SpiderFoot has over 200 modules, many of which were contributed by the community. Modules exist for extracting OSINT from third parties using APIs, but modules also exist for analysing content from the target directly, for example for extracting email addresses from web content. In this post, community contributor Jess Williams documented her experience writing a SpiderFoot module for extracting OSINT from StackOverflow.

One of the coolest features of SpiderFoot is the ability to create custom modules to enhance your scans. In this article, we will be walking through the creation of a module to automatically extract data from posts on StackOverflow as a way to illustrate the process.

First, we’ll run through how the module works, then we’ll dive into how it was created.

About the Module

Since 2008, StackOverflow has been an essential part of knowledge sharing within the IT industry. It’s a fantastic public platform for people to post questions and get answers from other professionals and students alike. StackOverflow sees on average 8000 new questions per day, any one of which may contain information pivotal to your OSINT investigation!

Fun Fact:

One out of every four users will copy text within five minutes of hitting the page! So if you’ve ever felt guilty about copy-pasting code straight from StackOverflow, you can rest assured you’re certainly not alone!

A wealth of information is leaked on StackOverflow, from overly verbose error messages to leaked secrets in .env files. From the 2021 developer survey, StackOverflow found that 30% of users are relatively inexperienced with only 1-4 years under their belt. Often users will accidentally post secrets when troubleshooting, whether it is by accident or because the poster wasn’t aware that a piece of data was meant to be kept secret. Additionally, the site provides user profiles with information on their job titles, company, and even geolocation.

The SpiderFoot StackOverflow module will help you gain additional context on your target by searching the site for mentions of your target domain. Simply provide the domain, and SpiderFoot will return a link to the question where your domain was identified, as well as a preview of the text. Additionally, the module will extract any email addresses, IP addresses seen in the text, as well as return the poster’s username and name.

Let’s pretend our target is contoso.com, go to new scan and enter “contoso.com” into scan target:

After entering our target, we’ll configure the scan to run by module:

At the bottom of the page, select “Run Scan Now”.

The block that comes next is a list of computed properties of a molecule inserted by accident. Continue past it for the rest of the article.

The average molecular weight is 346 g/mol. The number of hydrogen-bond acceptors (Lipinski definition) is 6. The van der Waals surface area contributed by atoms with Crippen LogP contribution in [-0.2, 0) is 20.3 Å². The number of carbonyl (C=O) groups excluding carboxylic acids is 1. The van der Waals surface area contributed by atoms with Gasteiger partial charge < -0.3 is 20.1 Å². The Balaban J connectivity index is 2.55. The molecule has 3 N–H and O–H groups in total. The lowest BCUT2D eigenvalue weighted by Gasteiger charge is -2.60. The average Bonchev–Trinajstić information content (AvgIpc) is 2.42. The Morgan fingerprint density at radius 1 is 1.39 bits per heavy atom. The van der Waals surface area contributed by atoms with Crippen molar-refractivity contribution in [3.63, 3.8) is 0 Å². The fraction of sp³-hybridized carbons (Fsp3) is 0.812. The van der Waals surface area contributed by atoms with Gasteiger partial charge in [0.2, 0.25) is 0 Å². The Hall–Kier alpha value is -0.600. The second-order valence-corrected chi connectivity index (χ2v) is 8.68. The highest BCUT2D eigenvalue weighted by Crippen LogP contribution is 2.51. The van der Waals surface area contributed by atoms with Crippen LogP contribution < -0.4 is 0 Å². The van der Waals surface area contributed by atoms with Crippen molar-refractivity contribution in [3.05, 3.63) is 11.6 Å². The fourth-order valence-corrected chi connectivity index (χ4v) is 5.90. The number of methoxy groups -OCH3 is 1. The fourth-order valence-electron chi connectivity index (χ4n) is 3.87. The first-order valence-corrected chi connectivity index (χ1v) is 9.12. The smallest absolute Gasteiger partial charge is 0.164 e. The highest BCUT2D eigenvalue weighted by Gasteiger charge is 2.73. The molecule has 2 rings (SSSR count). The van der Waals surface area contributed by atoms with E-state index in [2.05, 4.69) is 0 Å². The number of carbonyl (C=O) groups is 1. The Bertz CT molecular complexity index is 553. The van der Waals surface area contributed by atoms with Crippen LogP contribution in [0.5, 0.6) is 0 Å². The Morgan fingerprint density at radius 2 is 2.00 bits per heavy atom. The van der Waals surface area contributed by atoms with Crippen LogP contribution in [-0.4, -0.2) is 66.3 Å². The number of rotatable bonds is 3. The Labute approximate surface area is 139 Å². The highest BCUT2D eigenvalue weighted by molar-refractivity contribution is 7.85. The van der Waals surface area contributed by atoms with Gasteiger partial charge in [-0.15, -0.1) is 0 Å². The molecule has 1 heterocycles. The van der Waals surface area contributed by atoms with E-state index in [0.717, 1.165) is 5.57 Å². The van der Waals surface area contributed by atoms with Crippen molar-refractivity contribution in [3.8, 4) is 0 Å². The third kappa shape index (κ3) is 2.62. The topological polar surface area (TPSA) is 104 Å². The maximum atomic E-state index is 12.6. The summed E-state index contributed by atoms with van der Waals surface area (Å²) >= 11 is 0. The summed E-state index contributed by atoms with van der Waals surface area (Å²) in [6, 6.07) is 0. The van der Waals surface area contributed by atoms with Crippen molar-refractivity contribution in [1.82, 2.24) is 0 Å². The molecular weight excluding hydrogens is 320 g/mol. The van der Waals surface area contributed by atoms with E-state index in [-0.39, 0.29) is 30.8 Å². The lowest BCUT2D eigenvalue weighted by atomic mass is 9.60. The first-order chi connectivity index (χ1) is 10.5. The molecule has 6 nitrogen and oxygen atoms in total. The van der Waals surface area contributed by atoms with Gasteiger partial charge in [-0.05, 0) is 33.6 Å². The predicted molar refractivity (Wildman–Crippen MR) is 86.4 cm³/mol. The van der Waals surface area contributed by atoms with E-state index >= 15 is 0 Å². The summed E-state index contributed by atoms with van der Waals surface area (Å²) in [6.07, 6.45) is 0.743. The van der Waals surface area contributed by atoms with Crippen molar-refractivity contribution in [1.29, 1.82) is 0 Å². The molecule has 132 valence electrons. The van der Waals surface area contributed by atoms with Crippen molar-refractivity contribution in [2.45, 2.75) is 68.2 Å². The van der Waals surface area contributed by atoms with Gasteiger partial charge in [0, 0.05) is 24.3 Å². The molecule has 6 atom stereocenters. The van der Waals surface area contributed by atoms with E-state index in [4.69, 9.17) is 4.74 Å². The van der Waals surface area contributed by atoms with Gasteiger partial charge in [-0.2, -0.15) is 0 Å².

Since we used Microsoft’s fictional company, there seems to be a lot of hits:

There are a few different events to look at here, most of them are self-explanatory, but the Raw Data is more interesting.  

Here we can see the preview of the question where the domain was identified; clicking on the link, we then see that “contoso.com” was part of the log file posted in the question:

https://stackoverflow.com/questions/18939846/how-to-generate-wcf-service-host-from-existing-wsdl-xsd-files

Exploring the question above by reviewing the raw data, we can derive that this contoso.com is running IIS 8 with ASP.NET 4.5 using WAS ( Windows Activation Service). Additionally, we can see that contoso.com has an endpoint called “/MyService.svc/IMyService/Login”. The user has also shared some code containing insights on how login requests are handled. Obviously, this isn’t exactly exciting considering it’s Microsoft’s fake company, but if this were a real company, this sort of information would be ideal for an OSINT investigation. It’s worth noting that the module also returns the display name of the poster.

Investigating the poster further by browsing their profile, you may confirm their job title and employer.

Creating the Module

Even for those who don’t have a whole lot of experience in open-source projects or Python development, creating a module for SpiderFoot is very beginner-friendly. 

Quite often, when deciding to contribute to an open-source project, it can take some time before actually getting into writing the code. There’s usually a significant amount of time spent understanding how the application works, reading through wiki entries, and planning how your contribution will fit into the application. SpiderFoot has been set up in a way that makes contributing really easy. Its modular design means most contributors only need to write one file for their module.